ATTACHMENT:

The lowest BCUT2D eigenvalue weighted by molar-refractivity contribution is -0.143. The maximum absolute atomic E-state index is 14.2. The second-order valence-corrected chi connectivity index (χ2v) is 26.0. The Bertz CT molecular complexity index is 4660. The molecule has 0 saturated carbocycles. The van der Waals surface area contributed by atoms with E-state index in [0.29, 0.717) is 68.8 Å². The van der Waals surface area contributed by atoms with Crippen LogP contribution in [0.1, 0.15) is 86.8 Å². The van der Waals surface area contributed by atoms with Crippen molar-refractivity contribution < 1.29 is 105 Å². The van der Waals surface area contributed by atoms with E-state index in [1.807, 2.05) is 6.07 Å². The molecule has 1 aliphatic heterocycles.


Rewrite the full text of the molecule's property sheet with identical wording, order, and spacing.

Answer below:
The lowest BCUT2D eigenvalue weighted by molar-refractivity contribution is -0.143. The maximum absolute atomic E-state index is 14.2. The second-order valence-corrected chi connectivity index (χ2v) is 26.0. The Bertz CT molecular complexity index is 4660. The molecule has 0 saturated carbocycles. The van der Waals surface area contributed by atoms with E-state index in [0.29, 0.717) is 68.8 Å². The van der Waals surface area contributed by atoms with Crippen LogP contribution in [0.1, 0.15) is 86.8 Å². The van der Waals surface area contributed by atoms with Crippen molar-refractivity contribution < 1.29 is 105 Å². The van der Waals surface area contributed by atoms with E-state index in [1.807, 2.05) is 6.07 Å². The molecule has 1 aliphatic heterocycles.